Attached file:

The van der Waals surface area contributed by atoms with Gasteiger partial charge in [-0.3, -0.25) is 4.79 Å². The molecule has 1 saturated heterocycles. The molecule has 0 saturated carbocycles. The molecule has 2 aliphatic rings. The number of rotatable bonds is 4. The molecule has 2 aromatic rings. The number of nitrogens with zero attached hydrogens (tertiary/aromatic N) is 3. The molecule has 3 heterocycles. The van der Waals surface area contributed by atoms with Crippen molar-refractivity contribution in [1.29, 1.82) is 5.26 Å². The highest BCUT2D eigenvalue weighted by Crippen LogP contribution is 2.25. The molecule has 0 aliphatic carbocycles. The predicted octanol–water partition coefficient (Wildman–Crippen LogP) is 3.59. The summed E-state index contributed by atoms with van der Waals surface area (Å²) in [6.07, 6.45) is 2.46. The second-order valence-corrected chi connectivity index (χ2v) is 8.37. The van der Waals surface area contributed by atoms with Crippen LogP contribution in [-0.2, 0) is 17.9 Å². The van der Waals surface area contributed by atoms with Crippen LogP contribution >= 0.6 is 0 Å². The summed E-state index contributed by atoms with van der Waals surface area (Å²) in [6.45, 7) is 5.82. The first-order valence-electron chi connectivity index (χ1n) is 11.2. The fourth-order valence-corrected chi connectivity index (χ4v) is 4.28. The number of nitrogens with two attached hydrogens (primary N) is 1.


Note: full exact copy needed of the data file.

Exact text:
The van der Waals surface area contributed by atoms with Gasteiger partial charge in [-0.3, -0.25) is 4.79 Å². The molecule has 1 saturated heterocycles. The molecule has 0 saturated carbocycles. The molecule has 2 aliphatic rings. The number of rotatable bonds is 4. The molecule has 2 aromatic rings. The number of nitrogens with zero attached hydrogens (tertiary/aromatic N) is 3. The molecule has 3 heterocycles. The van der Waals surface area contributed by atoms with Crippen molar-refractivity contribution in [1.29, 1.82) is 5.26 Å². The highest BCUT2D eigenvalue weighted by Crippen LogP contribution is 2.25. The molecule has 0 aliphatic carbocycles. The predicted octanol–water partition coefficient (Wildman–Crippen LogP) is 3.59. The summed E-state index contributed by atoms with van der Waals surface area (Å²) in [6.07, 6.45) is 2.46. The second-order valence-corrected chi connectivity index (χ2v) is 8.37. The van der Waals surface area contributed by atoms with Crippen LogP contribution in [-0.2, 0) is 17.9 Å². The van der Waals surface area contributed by atoms with Crippen LogP contribution >= 0.6 is 0 Å². The summed E-state index contributed by atoms with van der Waals surface area (Å²) in [6.45, 7) is 5.82. The first-order valence-electron chi connectivity index (χ1n) is 11.2. The fourth-order valence-corrected chi connectivity index (χ4v) is 4.28. The number of nitrogens with two attached hydrogens (primary N) is 1.